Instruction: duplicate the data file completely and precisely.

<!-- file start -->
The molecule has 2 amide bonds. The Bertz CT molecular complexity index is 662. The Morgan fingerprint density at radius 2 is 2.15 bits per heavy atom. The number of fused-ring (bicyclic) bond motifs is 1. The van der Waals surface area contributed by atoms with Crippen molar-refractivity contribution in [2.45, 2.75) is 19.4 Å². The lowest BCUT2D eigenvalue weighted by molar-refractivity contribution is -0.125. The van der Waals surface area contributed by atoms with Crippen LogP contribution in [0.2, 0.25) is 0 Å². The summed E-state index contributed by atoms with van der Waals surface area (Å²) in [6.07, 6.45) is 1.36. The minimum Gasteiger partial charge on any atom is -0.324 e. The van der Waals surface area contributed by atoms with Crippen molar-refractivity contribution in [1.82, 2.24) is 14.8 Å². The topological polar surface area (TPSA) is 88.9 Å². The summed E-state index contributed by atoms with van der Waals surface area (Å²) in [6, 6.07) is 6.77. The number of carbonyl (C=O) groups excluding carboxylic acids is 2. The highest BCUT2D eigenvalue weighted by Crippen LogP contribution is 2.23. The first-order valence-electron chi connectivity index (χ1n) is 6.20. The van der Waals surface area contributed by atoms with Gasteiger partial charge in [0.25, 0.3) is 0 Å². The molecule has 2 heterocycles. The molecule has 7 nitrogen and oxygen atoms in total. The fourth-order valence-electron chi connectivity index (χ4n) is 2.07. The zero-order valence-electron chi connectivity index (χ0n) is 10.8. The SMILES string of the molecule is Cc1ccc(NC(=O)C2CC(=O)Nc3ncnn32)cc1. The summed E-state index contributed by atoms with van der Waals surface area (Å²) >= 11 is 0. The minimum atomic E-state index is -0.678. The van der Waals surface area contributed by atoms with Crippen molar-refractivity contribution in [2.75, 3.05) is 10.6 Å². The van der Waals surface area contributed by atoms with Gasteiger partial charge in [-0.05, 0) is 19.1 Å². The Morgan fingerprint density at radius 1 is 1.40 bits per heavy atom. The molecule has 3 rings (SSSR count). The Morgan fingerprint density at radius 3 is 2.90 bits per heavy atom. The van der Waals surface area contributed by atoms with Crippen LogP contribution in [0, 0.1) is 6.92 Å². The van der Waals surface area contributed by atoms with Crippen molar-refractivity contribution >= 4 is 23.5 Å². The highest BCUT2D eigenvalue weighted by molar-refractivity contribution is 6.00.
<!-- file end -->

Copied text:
The molecule has 2 amide bonds. The Bertz CT molecular complexity index is 662. The Morgan fingerprint density at radius 2 is 2.15 bits per heavy atom. The number of fused-ring (bicyclic) bond motifs is 1. The van der Waals surface area contributed by atoms with Crippen molar-refractivity contribution in [2.45, 2.75) is 19.4 Å². The lowest BCUT2D eigenvalue weighted by molar-refractivity contribution is -0.125. The van der Waals surface area contributed by atoms with Crippen LogP contribution in [0.2, 0.25) is 0 Å². The summed E-state index contributed by atoms with van der Waals surface area (Å²) in [6.07, 6.45) is 1.36. The minimum Gasteiger partial charge on any atom is -0.324 e. The van der Waals surface area contributed by atoms with Crippen molar-refractivity contribution in [1.82, 2.24) is 14.8 Å². The topological polar surface area (TPSA) is 88.9 Å². The summed E-state index contributed by atoms with van der Waals surface area (Å²) in [6, 6.07) is 6.77. The number of carbonyl (C=O) groups excluding carboxylic acids is 2. The highest BCUT2D eigenvalue weighted by Crippen LogP contribution is 2.23. The first-order valence-electron chi connectivity index (χ1n) is 6.20. The van der Waals surface area contributed by atoms with Gasteiger partial charge in [0.25, 0.3) is 0 Å². The molecule has 2 heterocycles. The molecule has 7 nitrogen and oxygen atoms in total. The fourth-order valence-electron chi connectivity index (χ4n) is 2.07. The zero-order valence-electron chi connectivity index (χ0n) is 10.8. The SMILES string of the molecule is Cc1ccc(NC(=O)C2CC(=O)Nc3ncnn32)cc1. The summed E-state index contributed by atoms with van der Waals surface area (Å²) >= 11 is 0. The minimum atomic E-state index is -0.678. The van der Waals surface area contributed by atoms with Crippen molar-refractivity contribution in [2.75, 3.05) is 10.6 Å². The van der Waals surface area contributed by atoms with Gasteiger partial charge in [-0.05, 0) is 19.1 Å². The Morgan fingerprint density at radius 1 is 1.40 bits per heavy atom. The molecule has 3 rings (SSSR count). The Morgan fingerprint density at radius 3 is 2.90 bits per heavy atom. The van der Waals surface area contributed by atoms with Crippen LogP contribution in [0, 0.1) is 6.92 Å². The van der Waals surface area contributed by atoms with Crippen molar-refractivity contribution >= 4 is 23.5 Å². The highest BCUT2D eigenvalue weighted by molar-refractivity contribution is 6.00.